In 1948, historian Arthur M. Schlesinger conducted a poll of 75 historians asking them to answer the question, who are our greatest American presidents? It’s an impossible question. Even a bad one. It’s more trivial than useful. But we ask it anyway.
Most attempts to rank our presidents have been based on subjective qualitative observation and opinion. So, understandably, the names at the top and the bottom of the lists are pretty consistent; Lincoln, Washington, FDR at the top. Andrew Johnson, U.S. Grant, Warren G. Harding at the bottom.
So how about it? Was Washington better than Lincoln? Probably not at winning the Civil War at least. He owned slaves and had a penchant for leading uprisings against his government. George probably isn’t your guy in 1861. And we’ll never know what speech Millard Filmore would have given the day after the Japanese attacked Pearl Harbor. Most of us will never know anything Millard Filmore said. I promise you though, he was our 13th president.
Like I said, it’s a bad question.
Perhaps a more effective question is what makes a great president in the minds of Americans? And if we were to look at how we’ve evaluated them in the past the answer is clear. For the most part, it’s crisis. The true great ones, Lincoln, FDR, Washington, led through dire times. Which begs the next question, when we really think about it, do we really want the next great president?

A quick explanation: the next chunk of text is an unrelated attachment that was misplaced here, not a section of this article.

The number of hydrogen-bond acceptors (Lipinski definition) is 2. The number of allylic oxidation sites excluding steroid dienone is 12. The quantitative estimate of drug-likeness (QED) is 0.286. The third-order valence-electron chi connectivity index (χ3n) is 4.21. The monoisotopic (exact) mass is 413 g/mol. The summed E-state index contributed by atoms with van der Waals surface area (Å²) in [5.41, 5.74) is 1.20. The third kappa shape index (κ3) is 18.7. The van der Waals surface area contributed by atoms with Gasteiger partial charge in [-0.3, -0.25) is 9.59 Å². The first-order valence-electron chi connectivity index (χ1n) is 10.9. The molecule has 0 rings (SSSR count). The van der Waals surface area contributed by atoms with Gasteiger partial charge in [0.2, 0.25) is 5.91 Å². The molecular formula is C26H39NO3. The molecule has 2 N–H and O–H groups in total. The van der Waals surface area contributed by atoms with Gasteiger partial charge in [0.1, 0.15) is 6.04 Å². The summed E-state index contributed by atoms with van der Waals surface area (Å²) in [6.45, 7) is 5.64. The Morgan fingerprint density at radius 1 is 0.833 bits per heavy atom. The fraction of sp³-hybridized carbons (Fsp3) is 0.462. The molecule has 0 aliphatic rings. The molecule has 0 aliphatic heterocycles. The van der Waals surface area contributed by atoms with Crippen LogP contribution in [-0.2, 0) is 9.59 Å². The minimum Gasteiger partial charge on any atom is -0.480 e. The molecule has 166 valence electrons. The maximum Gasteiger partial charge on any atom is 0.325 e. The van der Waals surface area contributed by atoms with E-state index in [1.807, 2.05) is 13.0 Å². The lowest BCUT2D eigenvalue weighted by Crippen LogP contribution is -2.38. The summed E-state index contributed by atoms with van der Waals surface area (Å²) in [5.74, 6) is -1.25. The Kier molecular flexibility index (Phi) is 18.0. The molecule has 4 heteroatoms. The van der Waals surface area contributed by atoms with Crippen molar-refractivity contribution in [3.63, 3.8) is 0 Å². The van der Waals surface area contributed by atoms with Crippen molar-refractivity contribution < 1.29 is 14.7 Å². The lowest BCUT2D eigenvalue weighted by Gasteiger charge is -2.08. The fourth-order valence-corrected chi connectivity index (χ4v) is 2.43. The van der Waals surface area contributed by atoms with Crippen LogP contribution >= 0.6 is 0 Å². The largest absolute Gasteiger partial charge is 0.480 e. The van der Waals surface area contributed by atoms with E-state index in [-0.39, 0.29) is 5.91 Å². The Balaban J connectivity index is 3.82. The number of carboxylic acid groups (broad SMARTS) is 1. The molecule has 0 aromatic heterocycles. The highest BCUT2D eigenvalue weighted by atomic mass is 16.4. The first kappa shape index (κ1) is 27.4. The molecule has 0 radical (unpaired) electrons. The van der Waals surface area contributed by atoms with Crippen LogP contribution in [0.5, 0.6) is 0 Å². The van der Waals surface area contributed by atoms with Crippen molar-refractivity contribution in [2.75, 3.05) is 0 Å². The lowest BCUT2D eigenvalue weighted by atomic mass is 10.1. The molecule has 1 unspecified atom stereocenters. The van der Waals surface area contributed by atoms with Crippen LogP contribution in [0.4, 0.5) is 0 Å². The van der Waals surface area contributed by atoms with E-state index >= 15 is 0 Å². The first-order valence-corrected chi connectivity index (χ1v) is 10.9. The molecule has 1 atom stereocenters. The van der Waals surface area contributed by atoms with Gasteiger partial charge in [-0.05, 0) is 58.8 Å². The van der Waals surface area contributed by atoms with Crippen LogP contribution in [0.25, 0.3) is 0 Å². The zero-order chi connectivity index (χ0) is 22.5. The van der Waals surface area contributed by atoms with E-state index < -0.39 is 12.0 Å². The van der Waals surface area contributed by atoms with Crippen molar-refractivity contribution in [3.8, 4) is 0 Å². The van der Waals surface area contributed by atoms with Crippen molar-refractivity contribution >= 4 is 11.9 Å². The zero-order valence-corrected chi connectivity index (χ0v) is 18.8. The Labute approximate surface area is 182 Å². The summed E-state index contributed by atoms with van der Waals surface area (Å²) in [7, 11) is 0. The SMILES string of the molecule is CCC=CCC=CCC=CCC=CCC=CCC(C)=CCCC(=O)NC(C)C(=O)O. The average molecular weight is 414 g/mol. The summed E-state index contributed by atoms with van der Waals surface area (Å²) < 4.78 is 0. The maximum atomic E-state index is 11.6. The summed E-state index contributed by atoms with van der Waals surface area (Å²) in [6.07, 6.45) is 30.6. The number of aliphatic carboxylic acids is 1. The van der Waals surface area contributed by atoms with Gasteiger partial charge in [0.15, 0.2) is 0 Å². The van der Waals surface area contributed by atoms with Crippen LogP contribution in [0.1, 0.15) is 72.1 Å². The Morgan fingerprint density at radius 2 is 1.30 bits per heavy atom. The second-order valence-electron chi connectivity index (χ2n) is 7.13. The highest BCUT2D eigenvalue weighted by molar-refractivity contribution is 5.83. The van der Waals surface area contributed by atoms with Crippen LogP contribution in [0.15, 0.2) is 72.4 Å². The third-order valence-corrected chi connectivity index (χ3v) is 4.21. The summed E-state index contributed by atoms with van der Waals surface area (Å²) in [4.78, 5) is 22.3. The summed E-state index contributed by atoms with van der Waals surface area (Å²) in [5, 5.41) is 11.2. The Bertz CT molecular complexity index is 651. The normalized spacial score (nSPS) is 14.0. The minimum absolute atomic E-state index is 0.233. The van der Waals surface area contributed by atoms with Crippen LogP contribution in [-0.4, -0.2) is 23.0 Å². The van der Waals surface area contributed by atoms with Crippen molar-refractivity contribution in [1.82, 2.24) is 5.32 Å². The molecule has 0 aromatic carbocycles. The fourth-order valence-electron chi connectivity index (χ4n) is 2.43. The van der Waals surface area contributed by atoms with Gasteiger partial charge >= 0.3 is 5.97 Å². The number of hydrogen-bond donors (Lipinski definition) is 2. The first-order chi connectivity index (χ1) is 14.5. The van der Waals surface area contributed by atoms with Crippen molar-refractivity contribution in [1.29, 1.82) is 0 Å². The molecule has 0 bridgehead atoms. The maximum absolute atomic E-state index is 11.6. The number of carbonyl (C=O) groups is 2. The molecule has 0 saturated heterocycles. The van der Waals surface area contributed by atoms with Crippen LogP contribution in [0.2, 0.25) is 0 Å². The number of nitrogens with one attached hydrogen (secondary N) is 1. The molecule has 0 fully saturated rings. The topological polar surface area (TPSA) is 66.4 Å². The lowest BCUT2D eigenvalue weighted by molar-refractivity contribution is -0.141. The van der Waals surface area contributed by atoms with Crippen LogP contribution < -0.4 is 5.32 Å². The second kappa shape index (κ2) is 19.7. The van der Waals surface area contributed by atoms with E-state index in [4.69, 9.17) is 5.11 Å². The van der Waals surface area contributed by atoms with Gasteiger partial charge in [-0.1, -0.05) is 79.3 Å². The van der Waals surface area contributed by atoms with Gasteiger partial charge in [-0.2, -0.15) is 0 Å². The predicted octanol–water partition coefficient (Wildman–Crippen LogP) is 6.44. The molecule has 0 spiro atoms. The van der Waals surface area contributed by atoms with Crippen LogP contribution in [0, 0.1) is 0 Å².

It probably sounds counter-intuitive but I hope I never live to see our next great American president. I hope that great American presidents, at least the way we define them in the past are over. Great American presidents mean war, suffering, economic catastrophe and death. So I propose, when we talk about great president’s, might we have the debate differently? Shouldn’t we shy away from desiring a great president and instead focusing on desiring a great presidency?
Well, what makes for a great presidency? That’s really the better question isn’t it?
Yes, because you can answer it. But you have to agree that what you really want is stability growth and prosperity. And not war, death destruction and a happy ending catastrophe. Those all look great in the rear view mirror on a resume. But we’d all agree, none of us are really interested in signing up for that, if we can help. it.